Then I still would want a way to iterate over a subdomain of
the keys in the tree without creating a subtree. Yes this
would create more than one way to do the same thing. But
this is already so with builtin dicts where a number of methods
give you different ways to do things, apparantly because
according to circumstances one is more efficient than the other.

So lets agree that tree['a':'b'] would produce a subtree. Then
I still would prefer the possibility to do something like:

for key in tree.iterkeys('a':'b')

Instead of having to write

for key in tree['a':'b'].iterkeys()

Sure I can now do it like this:

for key in tree.iterkeys('a','b')

But the way default arguments work, prevents you from having
this work in an analague way as a slice.

With slice notation you could have the following two cases:

for key in tree.iterkeys('a':)

for key in tree.iterkeys(:'b')

But you can't do

for key in tree.iterkeys('a',)

or more regrettably, you can't do:

for key in tree.iterkeys(,'b')
I also think that other functions could benefit. For instance suppose
you want to iterate over every second element in a list. Sure you
can use an extended slice or use some kind of while. But why not extend
enumerate to include an optional slice parameter, so you could do it as
follows:

for el in enumerate(lst,::2)

If you have an iterable, you sometime want to iterate over only a part
of it. The only way now to do so seems to be to either use a while
loop or create a second iterable over your limited domain and iterate
over the subiterable. I think it would be a an improvement if an
iterator could be constructed to just go over the subdomain within
your iterable. I also think that the most natural way to define
that subdomain would be by using slice notation.

--
Antoon Pardon
Dec 10 '05 #9

P: n/a
Antoon Pardon wrote:
So lets agree that tree['a':'b'] would produce a subtree. Then
I still would prefer the possibility to do something like:

for key in tree.iterkeys('a':'b')

Instead of having to write

for key in tree['a':'b'].iterkeys()

Sure I can now do it like this:

for key in tree.iterkeys('a','b')

But the way default arguments work, prevents you from having
this work in an analague way as a slice.


How so? Can't you just pass the *args to the slice contstructor? E.g.::

def iterkeys(self, *args):
keyslice = slice(*args)
...

Then you can use the slice object just as you would have otherwise.

STeVe
Dec 10 '05 #10

P: n/a
Antoon Pardon wrote:
In general I use slices over a tree because I only want to iterate
over a specific subdomain of the keys. I'm not iterested in make
a tree over the subdomain. Making such a subtree would be an
enormous waste of resources.
Probably not unless you have really large data structures. If you have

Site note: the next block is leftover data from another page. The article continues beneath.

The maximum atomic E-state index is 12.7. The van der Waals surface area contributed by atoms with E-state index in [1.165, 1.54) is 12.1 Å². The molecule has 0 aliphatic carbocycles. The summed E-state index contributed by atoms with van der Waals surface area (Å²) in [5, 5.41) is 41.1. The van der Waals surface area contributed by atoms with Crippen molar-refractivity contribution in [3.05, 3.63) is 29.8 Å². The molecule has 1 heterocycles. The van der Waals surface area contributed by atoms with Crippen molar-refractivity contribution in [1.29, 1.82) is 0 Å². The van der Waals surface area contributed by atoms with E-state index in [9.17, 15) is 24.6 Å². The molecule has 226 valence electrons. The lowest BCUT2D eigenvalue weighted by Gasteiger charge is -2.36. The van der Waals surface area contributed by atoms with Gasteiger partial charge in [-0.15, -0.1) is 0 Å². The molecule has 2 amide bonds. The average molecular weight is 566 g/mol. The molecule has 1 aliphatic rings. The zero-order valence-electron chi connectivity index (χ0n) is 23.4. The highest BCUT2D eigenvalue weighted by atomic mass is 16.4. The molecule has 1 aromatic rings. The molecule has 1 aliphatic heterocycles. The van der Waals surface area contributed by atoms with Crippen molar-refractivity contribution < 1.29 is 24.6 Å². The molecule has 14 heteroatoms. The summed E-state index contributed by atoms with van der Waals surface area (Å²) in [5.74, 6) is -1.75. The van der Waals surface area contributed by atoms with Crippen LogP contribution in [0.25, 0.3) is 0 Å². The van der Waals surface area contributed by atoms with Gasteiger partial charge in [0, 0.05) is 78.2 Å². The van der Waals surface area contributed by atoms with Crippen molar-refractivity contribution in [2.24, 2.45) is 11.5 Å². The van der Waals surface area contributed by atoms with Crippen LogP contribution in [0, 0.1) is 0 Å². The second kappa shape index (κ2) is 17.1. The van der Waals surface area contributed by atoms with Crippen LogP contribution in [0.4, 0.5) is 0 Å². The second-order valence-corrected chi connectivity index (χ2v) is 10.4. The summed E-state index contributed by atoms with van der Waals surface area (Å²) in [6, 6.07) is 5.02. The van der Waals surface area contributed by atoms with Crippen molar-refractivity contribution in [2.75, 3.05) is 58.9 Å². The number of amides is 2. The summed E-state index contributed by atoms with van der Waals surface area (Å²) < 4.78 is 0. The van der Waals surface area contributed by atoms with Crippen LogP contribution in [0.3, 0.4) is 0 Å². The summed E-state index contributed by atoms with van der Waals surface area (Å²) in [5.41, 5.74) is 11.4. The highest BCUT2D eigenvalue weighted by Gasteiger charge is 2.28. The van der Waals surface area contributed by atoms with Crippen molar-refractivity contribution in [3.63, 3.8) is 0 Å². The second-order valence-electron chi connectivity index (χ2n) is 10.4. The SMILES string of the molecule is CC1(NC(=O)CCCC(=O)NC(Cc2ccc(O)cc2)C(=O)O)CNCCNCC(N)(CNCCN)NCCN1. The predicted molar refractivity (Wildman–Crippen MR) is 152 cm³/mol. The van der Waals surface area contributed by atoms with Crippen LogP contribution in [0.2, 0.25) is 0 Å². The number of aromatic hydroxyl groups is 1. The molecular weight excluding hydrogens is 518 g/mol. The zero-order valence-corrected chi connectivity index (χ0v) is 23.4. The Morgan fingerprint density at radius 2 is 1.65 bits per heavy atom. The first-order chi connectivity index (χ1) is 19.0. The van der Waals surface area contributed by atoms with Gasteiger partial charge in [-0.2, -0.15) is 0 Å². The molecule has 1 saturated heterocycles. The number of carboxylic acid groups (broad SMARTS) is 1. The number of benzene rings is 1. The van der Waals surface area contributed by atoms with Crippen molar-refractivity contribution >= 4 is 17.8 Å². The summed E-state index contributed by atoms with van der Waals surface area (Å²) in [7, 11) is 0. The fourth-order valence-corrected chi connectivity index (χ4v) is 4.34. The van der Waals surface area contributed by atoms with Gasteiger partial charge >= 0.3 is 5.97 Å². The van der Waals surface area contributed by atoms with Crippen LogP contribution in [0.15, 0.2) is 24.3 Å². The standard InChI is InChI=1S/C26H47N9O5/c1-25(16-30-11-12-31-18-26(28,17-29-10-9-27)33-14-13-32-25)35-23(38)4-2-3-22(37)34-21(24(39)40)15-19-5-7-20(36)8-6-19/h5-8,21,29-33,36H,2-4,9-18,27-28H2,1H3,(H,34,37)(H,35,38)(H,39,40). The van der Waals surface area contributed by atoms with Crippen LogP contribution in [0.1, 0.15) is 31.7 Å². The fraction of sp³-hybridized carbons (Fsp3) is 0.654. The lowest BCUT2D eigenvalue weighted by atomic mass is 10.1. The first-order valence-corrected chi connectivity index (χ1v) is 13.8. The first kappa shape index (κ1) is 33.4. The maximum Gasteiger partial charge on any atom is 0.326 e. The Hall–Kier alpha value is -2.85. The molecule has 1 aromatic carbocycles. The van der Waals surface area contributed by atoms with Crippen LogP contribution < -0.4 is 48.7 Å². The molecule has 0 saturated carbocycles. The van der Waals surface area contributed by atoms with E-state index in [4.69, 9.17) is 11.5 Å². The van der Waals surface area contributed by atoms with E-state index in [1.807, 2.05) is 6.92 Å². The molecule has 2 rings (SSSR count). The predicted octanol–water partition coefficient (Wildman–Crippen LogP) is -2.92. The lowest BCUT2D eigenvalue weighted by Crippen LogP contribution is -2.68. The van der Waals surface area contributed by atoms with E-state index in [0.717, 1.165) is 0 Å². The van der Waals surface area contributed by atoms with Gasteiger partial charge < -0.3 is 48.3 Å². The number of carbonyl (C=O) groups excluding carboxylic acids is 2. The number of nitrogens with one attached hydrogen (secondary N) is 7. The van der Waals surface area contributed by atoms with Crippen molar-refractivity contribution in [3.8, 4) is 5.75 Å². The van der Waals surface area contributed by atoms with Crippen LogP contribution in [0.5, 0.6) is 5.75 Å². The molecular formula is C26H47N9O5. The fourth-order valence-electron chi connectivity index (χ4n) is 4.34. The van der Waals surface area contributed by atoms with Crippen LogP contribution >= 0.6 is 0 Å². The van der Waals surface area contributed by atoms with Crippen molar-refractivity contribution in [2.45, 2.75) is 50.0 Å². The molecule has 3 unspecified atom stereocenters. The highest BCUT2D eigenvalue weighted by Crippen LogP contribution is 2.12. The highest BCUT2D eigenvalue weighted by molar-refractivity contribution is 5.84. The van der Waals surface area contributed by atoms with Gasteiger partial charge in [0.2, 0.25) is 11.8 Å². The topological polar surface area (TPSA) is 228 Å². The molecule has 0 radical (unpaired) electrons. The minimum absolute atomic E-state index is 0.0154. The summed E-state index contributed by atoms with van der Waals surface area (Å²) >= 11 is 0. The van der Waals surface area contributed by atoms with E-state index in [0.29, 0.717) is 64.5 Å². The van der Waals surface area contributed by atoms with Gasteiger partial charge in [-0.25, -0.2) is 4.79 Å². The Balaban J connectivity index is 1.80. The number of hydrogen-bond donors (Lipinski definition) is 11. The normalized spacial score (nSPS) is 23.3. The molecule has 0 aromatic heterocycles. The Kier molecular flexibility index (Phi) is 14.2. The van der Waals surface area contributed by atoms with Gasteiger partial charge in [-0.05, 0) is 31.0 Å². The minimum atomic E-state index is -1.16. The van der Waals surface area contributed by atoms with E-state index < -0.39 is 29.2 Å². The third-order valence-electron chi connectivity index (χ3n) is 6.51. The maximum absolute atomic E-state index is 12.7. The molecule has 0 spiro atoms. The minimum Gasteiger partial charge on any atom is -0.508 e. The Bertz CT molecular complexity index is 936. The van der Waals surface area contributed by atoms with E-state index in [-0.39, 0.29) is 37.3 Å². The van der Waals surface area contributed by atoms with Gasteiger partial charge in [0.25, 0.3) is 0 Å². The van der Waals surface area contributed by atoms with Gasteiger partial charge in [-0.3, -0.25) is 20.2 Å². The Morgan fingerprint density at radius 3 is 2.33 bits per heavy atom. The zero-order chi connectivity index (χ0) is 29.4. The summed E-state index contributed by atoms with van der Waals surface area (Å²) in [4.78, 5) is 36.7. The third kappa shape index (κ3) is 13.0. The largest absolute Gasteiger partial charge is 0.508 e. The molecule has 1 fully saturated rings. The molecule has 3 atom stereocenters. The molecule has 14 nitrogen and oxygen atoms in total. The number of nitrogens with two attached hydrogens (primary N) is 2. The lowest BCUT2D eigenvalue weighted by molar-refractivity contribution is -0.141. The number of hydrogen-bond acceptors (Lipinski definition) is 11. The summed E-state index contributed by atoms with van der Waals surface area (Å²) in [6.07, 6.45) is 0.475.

something like a dbhash which would be inefficient to copy then both the
original view of the data structure and the slices could share the same
data. Creating a slice doesn't *have* to copy anything just so long as the
semantics are clear.
With slice notation you could have the following two cases:

for key in tree.iterkeys('a':)

for key in tree.iterkeys(:'b')
x['a':] is short for x['a':None]
x[:'b'] is short for x[None:'b']

But you can't do

for key in tree.iterkeys('a',)

or more regrettably, you can't do:

for key in tree.iterkeys(,'b')
If your datatype defines iterkeys to accept start and end arguments then
you can do:

for key in tree.iterkeys('a',None)
for key in tree.iterkeys(None,'b')

which is directly equivalent to the slices, or you can do:

for key in tree.iterkeys(start='a')
for key in tree.iterkeys(stop='b')

which is more explicit.
I also think that other functions could benefit. For instance suppose
you want to iterate over every second element in a list. Sure you
can use an extended slice or use some kind of while. But why not
extend enumerate to include an optional slice parameter, so you could
do it as follows:

for el in enumerate(lst,::2)


'Why not'? Because it makes for a more complicated interface for something
you can already do quite easily.
Dec 10 '05 #11

P: n/a
On 2005-12-10, Steven Bethard <st************@gmail.com> wrote:
Antoon Pardon wrote:
So lets agree that tree['a':'b'] would produce a subtree. Then
I still would prefer the possibility to do something like:

for key in tree.iterkeys('a':'b')

Instead of having to write

for key in tree['a':'b'].iterkeys()

Sure I can now do it like this:

for key in tree.iterkeys('a','b')

But the way default arguments work, prevents you from having
this work in an analague way as a slice.


How so? Can't you just pass the *args to the slice contstructor? E.g.::

def iterkeys(self, *args):
keyslice = slice(*args)
...

Then you can use the slice object just as you would have otherwise.


This doesn't work for a number of reasons,

1)
slice() Traceback (most recent call last):
File "<stdin>", line 1, in ?
TypeError: slice expected at least 1 arguments, got 0